Review: Gavin Martin, NME Feb 1983
“If people come along expecting the world from U2 then they’re gonna get it, I’m not afraid we won’t be able to give it to them.” Bono Vox 1981.
“What interests me are the three primary colours; bass, guitar and drums. The three sounds are basic enough to have unlimited resources.” Bono Vox 1982.
SOME THREE years ago ‘Boy’, U2’s debut album, was released and – pivoting on “the three primary colours”- it was and still stands as one of the most refreshing and strong-minded rock albums ever released. A voyage through adolescence to the threshold of manhood, ‘Boy’ moved from fear, remorse, and elation to realisation with a crisp agile music and spinning celestial spirit in its sense of wonder and joy of discovery.
With ‘Boy’, U2 moved out of the wide world beyond their native Dublin, determined to maintain their strong purpose and dignity within the hoary world of rock ’n’ roll but always holding belief in the power and potential of both rock music and its culture.
Having toured extensively and exhaustively they released ‘October’, their second album, but this time round they were firmly entrenched in the terrain ‘Boy’ had so successfully breezed over, embroidered and elevated. The rock beast was devouring their initial zest and individuality.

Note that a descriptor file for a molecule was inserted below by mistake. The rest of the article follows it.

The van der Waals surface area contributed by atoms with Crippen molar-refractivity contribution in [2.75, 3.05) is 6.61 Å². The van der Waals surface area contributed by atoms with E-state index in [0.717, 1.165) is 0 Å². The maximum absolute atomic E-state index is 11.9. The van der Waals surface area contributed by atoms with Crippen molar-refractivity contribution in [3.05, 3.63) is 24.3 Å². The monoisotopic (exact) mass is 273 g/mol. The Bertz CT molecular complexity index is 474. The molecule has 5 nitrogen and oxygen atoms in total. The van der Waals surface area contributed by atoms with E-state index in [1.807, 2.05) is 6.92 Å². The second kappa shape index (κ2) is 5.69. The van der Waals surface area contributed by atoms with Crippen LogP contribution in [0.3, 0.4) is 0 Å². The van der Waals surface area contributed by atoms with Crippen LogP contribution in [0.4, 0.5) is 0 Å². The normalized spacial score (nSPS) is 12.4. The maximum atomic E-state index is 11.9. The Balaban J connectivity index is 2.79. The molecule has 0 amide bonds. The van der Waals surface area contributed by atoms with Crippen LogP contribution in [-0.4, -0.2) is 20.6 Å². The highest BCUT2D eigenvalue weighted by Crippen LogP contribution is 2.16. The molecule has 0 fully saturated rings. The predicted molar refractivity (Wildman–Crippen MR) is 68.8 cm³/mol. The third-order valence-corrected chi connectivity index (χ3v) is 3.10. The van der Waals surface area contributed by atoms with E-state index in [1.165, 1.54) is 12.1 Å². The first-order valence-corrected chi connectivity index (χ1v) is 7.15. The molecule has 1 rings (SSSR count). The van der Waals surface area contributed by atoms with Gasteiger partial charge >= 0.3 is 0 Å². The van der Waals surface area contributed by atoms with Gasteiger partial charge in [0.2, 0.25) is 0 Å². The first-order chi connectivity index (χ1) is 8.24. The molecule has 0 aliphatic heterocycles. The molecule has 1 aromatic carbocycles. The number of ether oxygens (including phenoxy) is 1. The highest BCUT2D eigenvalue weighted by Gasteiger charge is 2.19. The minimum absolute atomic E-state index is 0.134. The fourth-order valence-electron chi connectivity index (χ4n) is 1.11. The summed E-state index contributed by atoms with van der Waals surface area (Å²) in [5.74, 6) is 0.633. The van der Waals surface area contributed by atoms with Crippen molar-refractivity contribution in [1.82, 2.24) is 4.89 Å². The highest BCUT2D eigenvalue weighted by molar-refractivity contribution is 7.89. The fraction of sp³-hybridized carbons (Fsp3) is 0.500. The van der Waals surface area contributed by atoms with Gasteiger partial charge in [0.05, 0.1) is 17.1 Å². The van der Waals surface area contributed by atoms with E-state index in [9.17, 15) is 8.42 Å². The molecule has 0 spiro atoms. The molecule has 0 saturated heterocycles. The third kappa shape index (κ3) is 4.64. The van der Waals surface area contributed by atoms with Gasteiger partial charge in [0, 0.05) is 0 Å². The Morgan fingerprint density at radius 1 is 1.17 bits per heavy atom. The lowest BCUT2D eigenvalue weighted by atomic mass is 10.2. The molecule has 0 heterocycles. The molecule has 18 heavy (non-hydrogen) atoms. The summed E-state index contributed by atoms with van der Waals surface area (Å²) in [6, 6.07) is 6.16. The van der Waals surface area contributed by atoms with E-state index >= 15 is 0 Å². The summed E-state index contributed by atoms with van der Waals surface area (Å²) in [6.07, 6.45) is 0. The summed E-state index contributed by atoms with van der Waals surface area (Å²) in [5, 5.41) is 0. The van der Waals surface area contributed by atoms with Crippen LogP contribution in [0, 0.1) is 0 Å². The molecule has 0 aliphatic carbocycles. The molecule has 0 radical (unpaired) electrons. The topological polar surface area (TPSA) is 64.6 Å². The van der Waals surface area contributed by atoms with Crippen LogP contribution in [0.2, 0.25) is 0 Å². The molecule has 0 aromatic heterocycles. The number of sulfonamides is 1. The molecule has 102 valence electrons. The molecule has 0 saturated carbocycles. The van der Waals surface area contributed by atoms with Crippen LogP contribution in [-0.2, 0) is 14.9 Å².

Perhaps saddest of all, Bono’s heartfelt Christianity, which for the first time came clearly to the fore, was transposed over a cumbersome, bloated rocky noise as a pointed but plain liturgy, lacking the sheer passion and exuberance of great pop music. Despite a few good moments, ‘October’ failed where ‘Boy’ had succeeded- unable to convey or sustain the intended mood of the album. From the spring and the hope of ‘Boy’ through the austere autumn of ‘October’ we come to the violent raging winter and the backdrop for ‘War’. The 11- year- old fresh faced, innocent kid from the debut album is again pictured on the cover but now his face has a distinct look of alarm. On the inside sleeve our four warriors wrap up against the frozen Scandinavian wastes. Although personal allegiances and commitments remain, ‘War’ depicts a world in conflict and disintegration.
Which is hardly news to anyone. The first thing that strikes about this record is that it’s constructed from the detached viewpoint of the cocooned rock band. Perhaps they really have just woken up to what’s going on; perhaps it is part of a contrived strategy to illustrate the growing awareness of four young men. Whatever, it doesn’t stop much of what is here from sounding like hapless, dated Clash style agit- pop.
The little drummer boy artillery lambast of ‘Sunday Bloody Sunday’ opens; lyrically and musically it reminds me of a slightly superior Stiff Little Fingers, hardly what the world needs right now. The singing of Bono Vox is much better that Jake Burns, however; indeed his strong melodic voice is a rare quality in rock music and even when the songs and performances sink low (and they do sink very low in places), it still resounds- clear and graceful.
‘Seconds’ is the album’s oddest musical creation – the militaristic beat of ‘Sunday Bloody Sunday’ played on a big booming bass line at half speed and overlaid with brash acoustic guitars, it sounds something like a remixed ‘Eve Of Destruction’. The subject matter is international terrorism – in or outside of government: “Held to ransom, hell to pay, /A revolution everyday/USSR, DDR, London, Peking/ It’s the puppets/ it’s the puppets who pull the strings.”